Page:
Friday, September 30, 2016

Saying the Pledge of Allegiance to a faded flag


I pledge allegiance …

The sky was yellow Wednesday evening, so I took the flag down before the rain came. Thursday morning before work I put it back out, sliding the aluminum pole into the unsteady brass holder on our front porch, immediately placing my right hand against my heart and saying the pledge because, well, that’s what I do.

… to the flag …

The old flag is faded. The field of royal blue is now more of a bluish white. I probably should replace it. But it was a quality flag. I got it when we bought the house 16 years ago. The stars are embroidered; none of those cheap printed flags.

… of the United States of America …

But I like the faded flag. It seems apt. Not that we are a country fading, in decline — though we certainly seem to be, especially of late, divided, bickering, hating each other, unable to function while our problems deepen and our rivals thrive. We are into the second quarter of our third century. Not a young country anymore. Could we possibly go from the recklessness of youth straight to the folly of age without ever being wise?

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Postscript: a reader pointed out that I forgot a word in the pledge. My immediate impulse was to hurry to put it in. Then I paused, deciding to leave it out, as a reminder, since a lot of people seem to forget that word.

4 comments:

  1. I didn't notice nor was I able to name the word until I looked it up. In grade school, nobody knew what "indivisible" meant and hardly anyone could pronounce it properly. One great attempt (among many lesser ones) was made to divide the Republic. Up to now, it still stands "one nation." Thank God!

    John

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  2. I remember learning to sing a song that started "My country Tissafee" in kindergarten. That was back in the days before Tissafee was "under God" but still "indivisible." To me that addition has always interrupted the flow of the pledge and now, in my old age, I stumble when it gets there because I revert back to the way it was and forget that it is "under God." Short term memory is the first to go.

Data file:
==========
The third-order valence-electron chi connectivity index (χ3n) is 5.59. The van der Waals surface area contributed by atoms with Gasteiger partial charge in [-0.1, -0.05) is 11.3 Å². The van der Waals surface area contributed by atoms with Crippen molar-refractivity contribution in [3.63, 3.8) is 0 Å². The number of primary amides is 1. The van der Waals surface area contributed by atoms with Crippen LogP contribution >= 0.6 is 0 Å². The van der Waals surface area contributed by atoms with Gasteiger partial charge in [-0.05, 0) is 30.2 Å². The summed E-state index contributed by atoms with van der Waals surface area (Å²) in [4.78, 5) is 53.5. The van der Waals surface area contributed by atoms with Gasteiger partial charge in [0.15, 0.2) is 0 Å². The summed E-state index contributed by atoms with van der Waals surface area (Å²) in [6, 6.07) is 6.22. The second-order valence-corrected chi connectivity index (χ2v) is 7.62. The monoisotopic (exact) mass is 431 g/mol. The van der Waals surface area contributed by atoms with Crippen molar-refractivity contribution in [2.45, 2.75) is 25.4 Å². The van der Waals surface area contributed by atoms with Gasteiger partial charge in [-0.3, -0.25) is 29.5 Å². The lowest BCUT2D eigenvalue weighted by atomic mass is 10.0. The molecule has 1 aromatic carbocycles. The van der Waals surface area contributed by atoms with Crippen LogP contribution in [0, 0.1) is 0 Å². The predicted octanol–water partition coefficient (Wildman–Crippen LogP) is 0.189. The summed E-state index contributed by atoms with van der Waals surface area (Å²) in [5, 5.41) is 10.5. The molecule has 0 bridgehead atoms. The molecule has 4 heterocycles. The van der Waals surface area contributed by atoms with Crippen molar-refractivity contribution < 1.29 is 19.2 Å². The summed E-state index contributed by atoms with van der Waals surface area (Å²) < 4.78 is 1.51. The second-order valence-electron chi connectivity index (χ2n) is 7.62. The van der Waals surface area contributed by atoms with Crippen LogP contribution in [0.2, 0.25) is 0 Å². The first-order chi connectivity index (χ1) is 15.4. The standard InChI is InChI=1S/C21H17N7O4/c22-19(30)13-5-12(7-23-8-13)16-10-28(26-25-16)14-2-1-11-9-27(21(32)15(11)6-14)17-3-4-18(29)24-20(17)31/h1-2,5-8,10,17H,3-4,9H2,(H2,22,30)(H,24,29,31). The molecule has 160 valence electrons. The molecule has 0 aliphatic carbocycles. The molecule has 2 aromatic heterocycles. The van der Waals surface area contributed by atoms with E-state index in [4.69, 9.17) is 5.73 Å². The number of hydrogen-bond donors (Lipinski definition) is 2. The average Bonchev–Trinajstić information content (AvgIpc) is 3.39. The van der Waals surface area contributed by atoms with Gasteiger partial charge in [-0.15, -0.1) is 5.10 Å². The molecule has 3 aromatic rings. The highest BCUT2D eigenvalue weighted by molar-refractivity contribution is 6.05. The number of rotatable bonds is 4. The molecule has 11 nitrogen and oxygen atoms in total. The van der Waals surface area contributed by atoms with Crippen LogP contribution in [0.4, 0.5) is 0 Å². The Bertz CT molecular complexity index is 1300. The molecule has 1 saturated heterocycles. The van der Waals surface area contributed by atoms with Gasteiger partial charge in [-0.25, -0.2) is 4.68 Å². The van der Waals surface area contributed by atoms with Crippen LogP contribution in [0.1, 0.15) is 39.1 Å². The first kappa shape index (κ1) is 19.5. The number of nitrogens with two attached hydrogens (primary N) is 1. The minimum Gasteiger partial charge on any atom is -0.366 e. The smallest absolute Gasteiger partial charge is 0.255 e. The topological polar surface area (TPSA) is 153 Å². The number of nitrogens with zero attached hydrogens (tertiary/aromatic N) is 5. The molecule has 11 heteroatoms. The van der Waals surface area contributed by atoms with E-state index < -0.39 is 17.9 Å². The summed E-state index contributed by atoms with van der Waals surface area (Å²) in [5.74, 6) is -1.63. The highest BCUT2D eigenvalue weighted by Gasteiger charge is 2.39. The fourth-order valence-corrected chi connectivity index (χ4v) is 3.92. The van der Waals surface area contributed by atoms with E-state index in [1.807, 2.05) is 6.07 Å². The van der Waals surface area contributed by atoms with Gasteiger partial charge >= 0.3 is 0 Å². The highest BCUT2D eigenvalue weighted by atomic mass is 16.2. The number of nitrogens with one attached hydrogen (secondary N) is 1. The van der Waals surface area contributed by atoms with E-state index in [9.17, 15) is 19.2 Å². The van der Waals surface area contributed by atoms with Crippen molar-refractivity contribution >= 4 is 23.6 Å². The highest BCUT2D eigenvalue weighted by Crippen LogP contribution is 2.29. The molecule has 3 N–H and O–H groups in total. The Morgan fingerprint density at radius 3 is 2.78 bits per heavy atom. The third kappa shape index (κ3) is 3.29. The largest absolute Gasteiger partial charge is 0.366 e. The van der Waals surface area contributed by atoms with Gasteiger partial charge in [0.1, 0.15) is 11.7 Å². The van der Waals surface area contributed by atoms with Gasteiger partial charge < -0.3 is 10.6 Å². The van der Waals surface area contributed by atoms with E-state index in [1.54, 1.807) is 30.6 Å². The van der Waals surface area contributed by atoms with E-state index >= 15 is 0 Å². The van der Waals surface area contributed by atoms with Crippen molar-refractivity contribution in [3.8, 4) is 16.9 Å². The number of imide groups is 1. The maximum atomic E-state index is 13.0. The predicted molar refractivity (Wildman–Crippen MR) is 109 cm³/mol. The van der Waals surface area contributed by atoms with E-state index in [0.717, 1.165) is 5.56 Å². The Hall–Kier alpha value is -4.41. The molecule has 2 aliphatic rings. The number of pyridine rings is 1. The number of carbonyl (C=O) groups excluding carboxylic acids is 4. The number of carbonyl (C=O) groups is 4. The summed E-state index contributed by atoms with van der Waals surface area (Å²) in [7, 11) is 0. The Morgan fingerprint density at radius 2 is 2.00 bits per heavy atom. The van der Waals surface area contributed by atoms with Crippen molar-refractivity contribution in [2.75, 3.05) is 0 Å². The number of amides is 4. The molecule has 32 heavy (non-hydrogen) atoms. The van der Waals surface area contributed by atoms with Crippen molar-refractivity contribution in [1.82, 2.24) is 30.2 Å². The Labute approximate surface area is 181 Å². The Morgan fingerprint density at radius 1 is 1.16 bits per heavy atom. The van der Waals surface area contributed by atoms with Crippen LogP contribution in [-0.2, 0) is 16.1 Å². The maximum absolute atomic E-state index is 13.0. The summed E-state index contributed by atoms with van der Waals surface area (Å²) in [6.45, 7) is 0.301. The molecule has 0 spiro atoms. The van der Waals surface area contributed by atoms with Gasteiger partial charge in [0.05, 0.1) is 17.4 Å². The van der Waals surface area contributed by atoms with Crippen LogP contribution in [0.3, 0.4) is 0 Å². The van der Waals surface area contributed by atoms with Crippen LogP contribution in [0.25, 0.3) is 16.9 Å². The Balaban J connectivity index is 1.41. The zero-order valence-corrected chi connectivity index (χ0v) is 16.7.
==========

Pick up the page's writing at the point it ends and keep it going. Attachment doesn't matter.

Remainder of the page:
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  3. ♪ O thus be it ever when freemen shall stand
    ♪ Between their lov’d home and the war’s desolation!
    ♪ Blest with vict’ry and peace may the heav’n rescued land
    ♪ Praise the power that hath made and preserv’d us a nation!
    ♪ Then conquer we must, when our cause it is just,
    ♪ And this be our motto - “In God is our trust,”
    ♪ And the star-spangled banner in triumph shall wave
    ♪ O’er the land of the free and the home of the brave.

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  4. A nice, balanced appreciation of our national ensign. A well known civil war song about it was so popular it was promoted as the national anthem:

    "Yes we'll rally round the flag boys, we'll rally once again.
    Shouting the battle cry of freedom.
    We will rally from the hillsides, we will rally from the plain.
    Shouting the battle cry of freedom."

    The irony is that it was sung on both sided, with different martial wording, by both the Blue and the Grey.

    Tom Evans

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